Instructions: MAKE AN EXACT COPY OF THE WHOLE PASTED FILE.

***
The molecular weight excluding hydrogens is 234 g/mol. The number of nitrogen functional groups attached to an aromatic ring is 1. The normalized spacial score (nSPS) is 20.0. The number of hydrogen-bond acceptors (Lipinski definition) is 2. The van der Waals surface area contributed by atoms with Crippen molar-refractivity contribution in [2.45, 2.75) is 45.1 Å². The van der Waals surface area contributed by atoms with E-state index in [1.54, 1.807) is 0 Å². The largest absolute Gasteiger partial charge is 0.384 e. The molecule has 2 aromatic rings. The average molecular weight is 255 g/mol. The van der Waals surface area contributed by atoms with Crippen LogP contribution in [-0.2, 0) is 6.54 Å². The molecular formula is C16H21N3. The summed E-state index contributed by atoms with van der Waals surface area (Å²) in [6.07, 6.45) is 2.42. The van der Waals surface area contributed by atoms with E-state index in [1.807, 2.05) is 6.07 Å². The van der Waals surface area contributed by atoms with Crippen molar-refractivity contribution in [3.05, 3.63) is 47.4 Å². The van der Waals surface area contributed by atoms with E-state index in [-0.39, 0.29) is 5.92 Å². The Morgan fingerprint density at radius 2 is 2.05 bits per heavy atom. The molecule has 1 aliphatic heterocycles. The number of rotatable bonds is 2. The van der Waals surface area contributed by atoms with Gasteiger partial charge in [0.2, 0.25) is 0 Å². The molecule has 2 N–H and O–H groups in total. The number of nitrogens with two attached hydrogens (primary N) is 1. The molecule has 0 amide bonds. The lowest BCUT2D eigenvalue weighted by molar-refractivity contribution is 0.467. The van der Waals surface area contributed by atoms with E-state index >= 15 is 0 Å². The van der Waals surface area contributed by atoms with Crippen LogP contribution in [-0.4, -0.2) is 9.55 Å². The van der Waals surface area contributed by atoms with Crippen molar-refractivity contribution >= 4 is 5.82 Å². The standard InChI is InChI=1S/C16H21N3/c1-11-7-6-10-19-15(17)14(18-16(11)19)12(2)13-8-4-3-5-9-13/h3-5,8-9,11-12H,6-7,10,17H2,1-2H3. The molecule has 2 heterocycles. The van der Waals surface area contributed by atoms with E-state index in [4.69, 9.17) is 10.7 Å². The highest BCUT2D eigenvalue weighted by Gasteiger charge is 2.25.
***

The molecular weight excluding hydrogens is 234 g/mol. The number of nitrogen functional groups attached to an aromatic ring is 1. The normalized spacial score (nSPS) is 20.0. The number of hydrogen-bond acceptors (Lipinski definition) is 2. The van der Waals surface area contributed by atoms with Crippen molar-refractivity contribution in [2.45, 2.75) is 45.1 Å². The van der Waals surface area contributed by atoms with E-state index in [1.54, 1.807) is 0 Å². The largest absolute Gasteiger partial charge is 0.384 e. The molecule has 2 aromatic rings. The average molecular weight is 255 g/mol. The van der Waals surface area contributed by atoms with Crippen LogP contribution in [-0.2, 0) is 6.54 Å². The molecular formula is C16H21N3. The summed E-state index contributed by atoms with van der Waals surface area (Å²) in [6.07, 6.45) is 2.42. The van der Waals surface area contributed by atoms with E-state index in [1.807, 2.05) is 6.07 Å². The van der Waals surface area contributed by atoms with Crippen molar-refractivity contribution in [3.05, 3.63) is 47.4 Å². The van der Waals surface area contributed by atoms with E-state index in [-0.39, 0.29) is 5.92 Å². The Morgan fingerprint density at radius 2 is 2.05 bits per heavy atom. The molecule has 1 aliphatic heterocycles. The number of rotatable bonds is 2. The van der Waals surface area contributed by atoms with Gasteiger partial charge in [0.2, 0.25) is 0 Å². The molecule has 2 N–H and O–H groups in total. The number of nitrogens with two attached hydrogens (primary N) is 1. The molecule has 0 amide bonds. The lowest BCUT2D eigenvalue weighted by molar-refractivity contribution is 0.467. The van der Waals surface area contributed by atoms with E-state index >= 15 is 0 Å². The van der Waals surface area contributed by atoms with Crippen LogP contribution in [-0.4, -0.2) is 9.55 Å². The van der Waals surface area contributed by atoms with Crippen molar-refractivity contribution >= 4 is 5.82 Å². The standard InChI is InChI=1S/C16H21N3/c1-11-7-6-10-19-15(17)14(18-16(11)19)12(2)13-8-4-3-5-9-13/h3-5,8-9,11-12H,6-7,10,17H2,1-2H3. The molecule has 2 heterocycles. The van der Waals surface area contributed by atoms with E-state index in [4.69, 9.17) is 10.7 Å². The highest BCUT2D eigenvalue weighted by Gasteiger charge is 2.25.